It’s cold and snowing, and I am wearing my Sandy Hook sweatshirt, so my mind is taken back to my friends in Connecticut.
The weather is changing, and Christmas commercials are coming on TV. Carols are playing in stores and decorations are coming out. It’s been almost two years, and people think you should be over it. If you’re a particularly good actor, people think you are over it. You are starting to realize that it’s true—you will never be over it. Now, you’re willing to settle for not crazy anymore.
Those of you who stayed wonder if it would have been better to leave. You wonder whether you all drag each other down, feed each other’s trauma. Those of you who left wonder if you should have stayed. At least then you would be surrounded by people who get it, get you. You have betrayed, envied, and taken care of each other more times than you can count.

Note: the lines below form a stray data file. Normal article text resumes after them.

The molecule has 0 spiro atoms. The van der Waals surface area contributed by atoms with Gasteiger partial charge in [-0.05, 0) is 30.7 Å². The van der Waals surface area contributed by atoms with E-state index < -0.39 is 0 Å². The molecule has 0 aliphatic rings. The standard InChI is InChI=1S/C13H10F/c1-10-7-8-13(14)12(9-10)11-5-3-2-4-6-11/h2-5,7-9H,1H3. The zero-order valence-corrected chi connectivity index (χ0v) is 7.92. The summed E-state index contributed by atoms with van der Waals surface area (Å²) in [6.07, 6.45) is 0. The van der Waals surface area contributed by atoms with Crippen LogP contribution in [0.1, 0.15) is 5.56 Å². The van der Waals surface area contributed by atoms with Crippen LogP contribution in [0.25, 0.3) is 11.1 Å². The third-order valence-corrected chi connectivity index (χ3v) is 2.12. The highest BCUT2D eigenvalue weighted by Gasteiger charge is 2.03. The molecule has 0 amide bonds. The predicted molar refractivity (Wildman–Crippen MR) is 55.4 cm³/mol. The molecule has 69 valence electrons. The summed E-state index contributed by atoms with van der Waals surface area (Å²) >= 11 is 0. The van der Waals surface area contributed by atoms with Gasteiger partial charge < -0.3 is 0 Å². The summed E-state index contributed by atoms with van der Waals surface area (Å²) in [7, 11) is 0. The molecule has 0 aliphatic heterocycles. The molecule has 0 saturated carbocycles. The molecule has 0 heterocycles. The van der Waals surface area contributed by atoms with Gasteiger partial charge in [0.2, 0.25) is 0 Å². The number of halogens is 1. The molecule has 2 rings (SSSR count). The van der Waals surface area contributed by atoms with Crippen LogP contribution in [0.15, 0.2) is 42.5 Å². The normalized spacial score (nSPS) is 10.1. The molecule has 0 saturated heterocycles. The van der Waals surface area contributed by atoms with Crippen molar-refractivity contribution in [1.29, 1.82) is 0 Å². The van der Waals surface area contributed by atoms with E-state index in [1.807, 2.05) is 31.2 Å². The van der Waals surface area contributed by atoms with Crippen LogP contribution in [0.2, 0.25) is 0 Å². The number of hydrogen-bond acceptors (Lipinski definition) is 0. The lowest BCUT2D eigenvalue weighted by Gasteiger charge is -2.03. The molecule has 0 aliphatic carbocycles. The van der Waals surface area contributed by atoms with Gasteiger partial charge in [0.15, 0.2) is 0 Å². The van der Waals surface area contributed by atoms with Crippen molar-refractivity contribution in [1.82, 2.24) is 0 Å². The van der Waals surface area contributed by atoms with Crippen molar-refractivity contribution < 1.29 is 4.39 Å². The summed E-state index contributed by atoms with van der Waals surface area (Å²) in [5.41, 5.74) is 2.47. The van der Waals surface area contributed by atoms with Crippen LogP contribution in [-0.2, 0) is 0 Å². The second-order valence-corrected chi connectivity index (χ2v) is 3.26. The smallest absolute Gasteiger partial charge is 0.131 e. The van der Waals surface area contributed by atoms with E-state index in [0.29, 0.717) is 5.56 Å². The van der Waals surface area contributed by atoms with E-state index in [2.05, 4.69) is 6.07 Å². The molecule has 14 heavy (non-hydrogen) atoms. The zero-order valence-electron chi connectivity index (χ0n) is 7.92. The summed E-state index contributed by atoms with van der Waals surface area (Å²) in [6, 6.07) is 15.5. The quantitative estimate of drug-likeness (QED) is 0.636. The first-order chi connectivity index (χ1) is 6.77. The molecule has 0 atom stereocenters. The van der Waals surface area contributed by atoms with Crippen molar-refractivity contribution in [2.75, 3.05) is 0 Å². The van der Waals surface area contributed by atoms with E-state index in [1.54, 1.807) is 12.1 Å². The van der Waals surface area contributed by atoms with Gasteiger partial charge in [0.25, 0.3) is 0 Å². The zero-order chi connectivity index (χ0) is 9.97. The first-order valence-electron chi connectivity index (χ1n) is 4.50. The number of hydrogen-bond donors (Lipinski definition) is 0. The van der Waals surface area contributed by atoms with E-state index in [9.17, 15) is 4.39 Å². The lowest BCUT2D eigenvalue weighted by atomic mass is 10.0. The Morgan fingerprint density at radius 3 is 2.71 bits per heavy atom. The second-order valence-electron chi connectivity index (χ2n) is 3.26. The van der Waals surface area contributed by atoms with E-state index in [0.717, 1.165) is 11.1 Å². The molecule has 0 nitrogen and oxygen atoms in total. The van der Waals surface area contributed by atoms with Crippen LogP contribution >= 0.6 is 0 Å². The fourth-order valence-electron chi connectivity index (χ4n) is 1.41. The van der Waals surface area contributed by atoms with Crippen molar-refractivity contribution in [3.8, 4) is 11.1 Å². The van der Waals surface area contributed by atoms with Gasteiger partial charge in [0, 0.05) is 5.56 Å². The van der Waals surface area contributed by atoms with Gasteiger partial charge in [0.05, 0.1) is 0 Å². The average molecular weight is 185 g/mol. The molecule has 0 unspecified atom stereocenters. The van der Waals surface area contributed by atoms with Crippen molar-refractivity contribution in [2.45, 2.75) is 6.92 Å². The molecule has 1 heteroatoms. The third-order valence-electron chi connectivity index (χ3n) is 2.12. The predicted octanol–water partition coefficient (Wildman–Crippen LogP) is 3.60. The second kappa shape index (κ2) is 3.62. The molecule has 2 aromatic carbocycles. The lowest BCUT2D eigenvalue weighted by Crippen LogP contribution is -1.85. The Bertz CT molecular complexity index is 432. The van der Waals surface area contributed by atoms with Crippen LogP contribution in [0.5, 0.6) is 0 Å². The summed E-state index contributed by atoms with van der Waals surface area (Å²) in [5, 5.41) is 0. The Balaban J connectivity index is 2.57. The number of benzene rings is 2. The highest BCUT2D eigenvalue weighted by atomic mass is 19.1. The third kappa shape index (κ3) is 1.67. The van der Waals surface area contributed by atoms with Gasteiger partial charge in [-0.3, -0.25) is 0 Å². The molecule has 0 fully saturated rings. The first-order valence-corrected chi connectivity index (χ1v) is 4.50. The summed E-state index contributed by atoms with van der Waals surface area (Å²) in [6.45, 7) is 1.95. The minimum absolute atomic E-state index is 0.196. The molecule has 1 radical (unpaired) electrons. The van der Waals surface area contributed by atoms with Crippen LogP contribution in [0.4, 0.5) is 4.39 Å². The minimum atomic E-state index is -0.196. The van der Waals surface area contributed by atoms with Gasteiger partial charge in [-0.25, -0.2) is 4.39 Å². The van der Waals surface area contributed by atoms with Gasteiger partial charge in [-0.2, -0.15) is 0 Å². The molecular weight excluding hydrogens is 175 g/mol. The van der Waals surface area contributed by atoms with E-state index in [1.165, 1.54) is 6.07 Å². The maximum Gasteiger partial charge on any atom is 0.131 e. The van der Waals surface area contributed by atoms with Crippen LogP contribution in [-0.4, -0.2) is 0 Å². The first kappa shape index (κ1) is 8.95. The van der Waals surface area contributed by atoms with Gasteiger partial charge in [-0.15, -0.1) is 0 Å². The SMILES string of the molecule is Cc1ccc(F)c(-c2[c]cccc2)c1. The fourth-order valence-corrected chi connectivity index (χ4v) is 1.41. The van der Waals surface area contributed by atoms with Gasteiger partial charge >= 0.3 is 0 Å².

You have begun to have sane days shattered by guilt, and sane days that miraculously stayed sane, and so you were sure you’d turned the corner, only to be disappointed when crazy came back.
News flash: You have turned a corner. The way out is sometimes harder than the first steps in.
As one who knows the particular hardships of the second year, I am still here, in my sweatshirt, watching the snow fall, and sending my love.